Plan for your future and MIT's with a planned gift.

Making a planned gift to MIT enables you to meet your financial goals while achieving your charitable aspirations. Join a community of supporters that is helping advance MIT's mission.
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News and upcoming events

On September 26, 2021, the Katharine Dexter McCormick (1904) Society members came together again for the KDMS Virtual Appreciation Event. A recording of the event is posted on the KDMS webpage.

Please do not hesitate to contact us with any questions about planned giving at MIT. You can also find additional resources here:

How do bequests work?
Learn how bequests focus your support on the exciting horizon of MIT education and research and provide MIT with essential resources. Learn more.
Explore cash, securities, and real estate
The MIT Office of Gift Planning welcomes many types of assets. Cash, securities, and real estate are just some of the ways you can fund your planned gift. Learn more.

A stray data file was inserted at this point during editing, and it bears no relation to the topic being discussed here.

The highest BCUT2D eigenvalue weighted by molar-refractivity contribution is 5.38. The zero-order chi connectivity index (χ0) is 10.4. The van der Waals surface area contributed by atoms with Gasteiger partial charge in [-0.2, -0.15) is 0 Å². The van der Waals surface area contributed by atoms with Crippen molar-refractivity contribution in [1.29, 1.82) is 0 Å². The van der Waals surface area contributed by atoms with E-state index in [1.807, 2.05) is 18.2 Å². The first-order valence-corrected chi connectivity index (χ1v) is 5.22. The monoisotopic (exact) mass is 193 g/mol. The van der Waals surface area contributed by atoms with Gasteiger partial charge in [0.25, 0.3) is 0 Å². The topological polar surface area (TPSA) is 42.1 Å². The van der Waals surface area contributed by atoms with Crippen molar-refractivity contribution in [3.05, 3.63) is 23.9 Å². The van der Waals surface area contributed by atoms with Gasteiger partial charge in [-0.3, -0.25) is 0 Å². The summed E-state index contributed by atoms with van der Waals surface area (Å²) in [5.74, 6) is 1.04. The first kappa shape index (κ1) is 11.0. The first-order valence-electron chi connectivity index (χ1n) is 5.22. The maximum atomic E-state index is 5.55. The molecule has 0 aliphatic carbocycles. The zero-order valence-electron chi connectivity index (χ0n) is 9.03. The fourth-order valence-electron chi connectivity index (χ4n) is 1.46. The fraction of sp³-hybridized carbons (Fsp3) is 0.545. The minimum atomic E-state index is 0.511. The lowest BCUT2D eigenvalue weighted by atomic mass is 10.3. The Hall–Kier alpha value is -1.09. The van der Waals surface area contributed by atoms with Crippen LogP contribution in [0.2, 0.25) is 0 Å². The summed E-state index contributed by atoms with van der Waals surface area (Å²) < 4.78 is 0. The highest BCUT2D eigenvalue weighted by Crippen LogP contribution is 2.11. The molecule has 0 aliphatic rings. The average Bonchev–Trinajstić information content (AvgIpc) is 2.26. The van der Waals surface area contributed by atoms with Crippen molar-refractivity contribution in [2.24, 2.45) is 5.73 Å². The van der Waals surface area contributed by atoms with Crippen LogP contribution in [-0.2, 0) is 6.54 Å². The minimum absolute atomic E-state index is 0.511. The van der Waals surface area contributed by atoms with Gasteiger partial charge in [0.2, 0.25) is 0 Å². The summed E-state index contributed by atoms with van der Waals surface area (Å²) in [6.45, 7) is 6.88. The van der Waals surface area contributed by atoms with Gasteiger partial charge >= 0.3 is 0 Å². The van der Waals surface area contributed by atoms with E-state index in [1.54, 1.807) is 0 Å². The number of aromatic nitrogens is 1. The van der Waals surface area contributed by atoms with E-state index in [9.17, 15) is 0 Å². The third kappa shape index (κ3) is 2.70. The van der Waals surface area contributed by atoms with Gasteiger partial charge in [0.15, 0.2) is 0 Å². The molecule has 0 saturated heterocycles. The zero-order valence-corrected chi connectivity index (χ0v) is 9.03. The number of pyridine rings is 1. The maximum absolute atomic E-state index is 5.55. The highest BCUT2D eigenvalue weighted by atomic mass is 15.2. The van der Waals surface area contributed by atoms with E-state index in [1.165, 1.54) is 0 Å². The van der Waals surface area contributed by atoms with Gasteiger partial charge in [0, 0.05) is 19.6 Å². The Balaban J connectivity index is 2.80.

Learn about life-income gifts
Discover how gift annuities and charitable remainder trusts can provide income for you and/or other beneficiaries and help MIT fulfill its mission. Learn more.
Personalize your gift
See how planned gifts can work for you. Our gift calculator can estimate how a charitable gift annuity or charitable remainder trust might benefit you and/or other beneficiaries. Learn more.
Hear from the MIT planned giving community
In our biannual newsletter, Corridor, read inspiring stories of donors who are using planned giving to accomplish their financial and philanthropic goals. Learn more.
Welcome to KDMS
Planned giving donors to MIT become a member of the Katharine Dexter McCormick (1904) Society (KDMS), named for one of the most generous individual benefactors in MIT’s history, whose largest gift came as a bequest. Learn more.

“Because of my MIT education, I have never felt that I have been faced with a problem that was insurmountable. I consider it an obligation to make sure the door remains open for others, and a planned gift is one way to do that.”

Emerson Yearwood ’80